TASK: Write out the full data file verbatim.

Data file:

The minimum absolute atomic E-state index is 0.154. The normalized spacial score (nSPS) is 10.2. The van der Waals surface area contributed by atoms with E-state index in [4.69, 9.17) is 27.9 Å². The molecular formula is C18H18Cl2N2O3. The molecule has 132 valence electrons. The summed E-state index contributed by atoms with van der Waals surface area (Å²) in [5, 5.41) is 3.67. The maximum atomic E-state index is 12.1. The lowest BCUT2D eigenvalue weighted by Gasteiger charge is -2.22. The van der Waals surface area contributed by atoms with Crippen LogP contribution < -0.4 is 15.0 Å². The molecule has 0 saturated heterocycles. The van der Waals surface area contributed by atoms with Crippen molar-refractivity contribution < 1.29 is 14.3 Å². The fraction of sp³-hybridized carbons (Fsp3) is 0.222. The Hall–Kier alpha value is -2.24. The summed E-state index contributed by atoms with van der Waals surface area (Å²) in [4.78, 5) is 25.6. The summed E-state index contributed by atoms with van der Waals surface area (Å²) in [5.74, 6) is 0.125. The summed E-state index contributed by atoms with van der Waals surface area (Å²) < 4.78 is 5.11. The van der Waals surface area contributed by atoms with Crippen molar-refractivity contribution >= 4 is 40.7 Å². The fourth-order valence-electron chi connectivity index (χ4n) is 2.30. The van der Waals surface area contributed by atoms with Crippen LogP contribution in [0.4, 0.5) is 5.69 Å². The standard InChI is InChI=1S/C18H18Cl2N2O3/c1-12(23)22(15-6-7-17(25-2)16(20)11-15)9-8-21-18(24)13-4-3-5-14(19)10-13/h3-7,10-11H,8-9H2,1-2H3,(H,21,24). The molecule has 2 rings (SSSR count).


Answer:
The minimum absolute atomic E-state index is 0.154. The normalized spacial score (nSPS) is 10.2. The van der Waals surface area contributed by atoms with E-state index in [4.69, 9.17) is 27.9 Å². The molecular formula is C18H18Cl2N2O3. The molecule has 132 valence electrons. The summed E-state index contributed by atoms with van der Waals surface area (Å²) in [5, 5.41) is 3.67. The maximum atomic E-state index is 12.1. The lowest BCUT2D eigenvalue weighted by Gasteiger charge is -2.22. The van der Waals surface area contributed by atoms with Crippen LogP contribution < -0.4 is 15.0 Å². The molecule has 0 saturated heterocycles. The van der Waals surface area contributed by atoms with Crippen molar-refractivity contribution < 1.29 is 14.3 Å². The fraction of sp³-hybridized carbons (Fsp3) is 0.222. The Hall–Kier alpha value is -2.24. The summed E-state index contributed by atoms with van der Waals surface area (Å²) in [4.78, 5) is 25.6. The summed E-state index contributed by atoms with van der Waals surface area (Å²) in [5.74, 6) is 0.125. The summed E-state index contributed by atoms with van der Waals surface area (Å²) < 4.78 is 5.11. The van der Waals surface area contributed by atoms with Crippen molar-refractivity contribution >= 4 is 40.7 Å². The fourth-order valence-electron chi connectivity index (χ4n) is 2.30. The van der Waals surface area contributed by atoms with Crippen LogP contribution in [0.4, 0.5) is 5.69 Å². The standard InChI is InChI=1S/C18H18Cl2N2O3/c1-12(23)22(15-6-7-17(25-2)16(20)11-15)9-8-21-18(24)13-4-3-5-14(19)10-13/h3-7,10-11H,8-9H2,1-2H3,(H,21,24). The molecule has 2 rings (SSSR count).